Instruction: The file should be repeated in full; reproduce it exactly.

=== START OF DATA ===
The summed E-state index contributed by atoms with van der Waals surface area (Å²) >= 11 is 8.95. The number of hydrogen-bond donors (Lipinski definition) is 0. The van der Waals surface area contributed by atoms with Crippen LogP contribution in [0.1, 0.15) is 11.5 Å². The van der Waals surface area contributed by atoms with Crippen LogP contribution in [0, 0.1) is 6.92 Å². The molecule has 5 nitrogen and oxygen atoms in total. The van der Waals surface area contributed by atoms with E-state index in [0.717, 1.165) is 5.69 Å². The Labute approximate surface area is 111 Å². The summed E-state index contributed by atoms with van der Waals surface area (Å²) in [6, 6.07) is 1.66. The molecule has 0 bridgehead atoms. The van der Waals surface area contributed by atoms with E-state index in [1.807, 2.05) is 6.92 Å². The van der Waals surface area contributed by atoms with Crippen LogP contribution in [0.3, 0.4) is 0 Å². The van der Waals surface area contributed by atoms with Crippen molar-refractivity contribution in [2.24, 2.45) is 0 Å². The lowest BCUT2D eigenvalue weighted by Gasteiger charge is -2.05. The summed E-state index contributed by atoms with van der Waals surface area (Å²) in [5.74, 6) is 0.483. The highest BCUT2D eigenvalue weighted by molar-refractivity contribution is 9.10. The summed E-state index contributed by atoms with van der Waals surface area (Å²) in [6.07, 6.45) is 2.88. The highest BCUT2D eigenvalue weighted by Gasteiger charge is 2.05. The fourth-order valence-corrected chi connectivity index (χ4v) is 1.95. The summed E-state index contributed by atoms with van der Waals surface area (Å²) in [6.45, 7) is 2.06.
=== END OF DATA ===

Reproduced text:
The summed E-state index contributed by atoms with van der Waals surface area (Å²) >= 11 is 8.95. The number of hydrogen-bond donors (Lipinski definition) is 0. The van der Waals surface area contributed by atoms with Crippen LogP contribution in [0.1, 0.15) is 11.5 Å². The van der Waals surface area contributed by atoms with Crippen LogP contribution in [0, 0.1) is 6.92 Å². The molecule has 5 nitrogen and oxygen atoms in total. The van der Waals surface area contributed by atoms with E-state index in [0.717, 1.165) is 5.69 Å². The Labute approximate surface area is 111 Å². The summed E-state index contributed by atoms with van der Waals surface area (Å²) in [6, 6.07) is 1.66. The molecule has 0 bridgehead atoms. The van der Waals surface area contributed by atoms with E-state index in [1.807, 2.05) is 6.92 Å². The van der Waals surface area contributed by atoms with Crippen LogP contribution in [0.3, 0.4) is 0 Å². The van der Waals surface area contributed by atoms with Crippen molar-refractivity contribution in [2.24, 2.45) is 0 Å². The lowest BCUT2D eigenvalue weighted by Gasteiger charge is -2.05. The summed E-state index contributed by atoms with van der Waals surface area (Å²) in [5.74, 6) is 0.483. The highest BCUT2D eigenvalue weighted by molar-refractivity contribution is 9.10. The summed E-state index contributed by atoms with van der Waals surface area (Å²) in [6.07, 6.45) is 2.88. The highest BCUT2D eigenvalue weighted by Gasteiger charge is 2.05. The fourth-order valence-corrected chi connectivity index (χ4v) is 1.95. The summed E-state index contributed by atoms with van der Waals surface area (Å²) in [6.45, 7) is 2.06.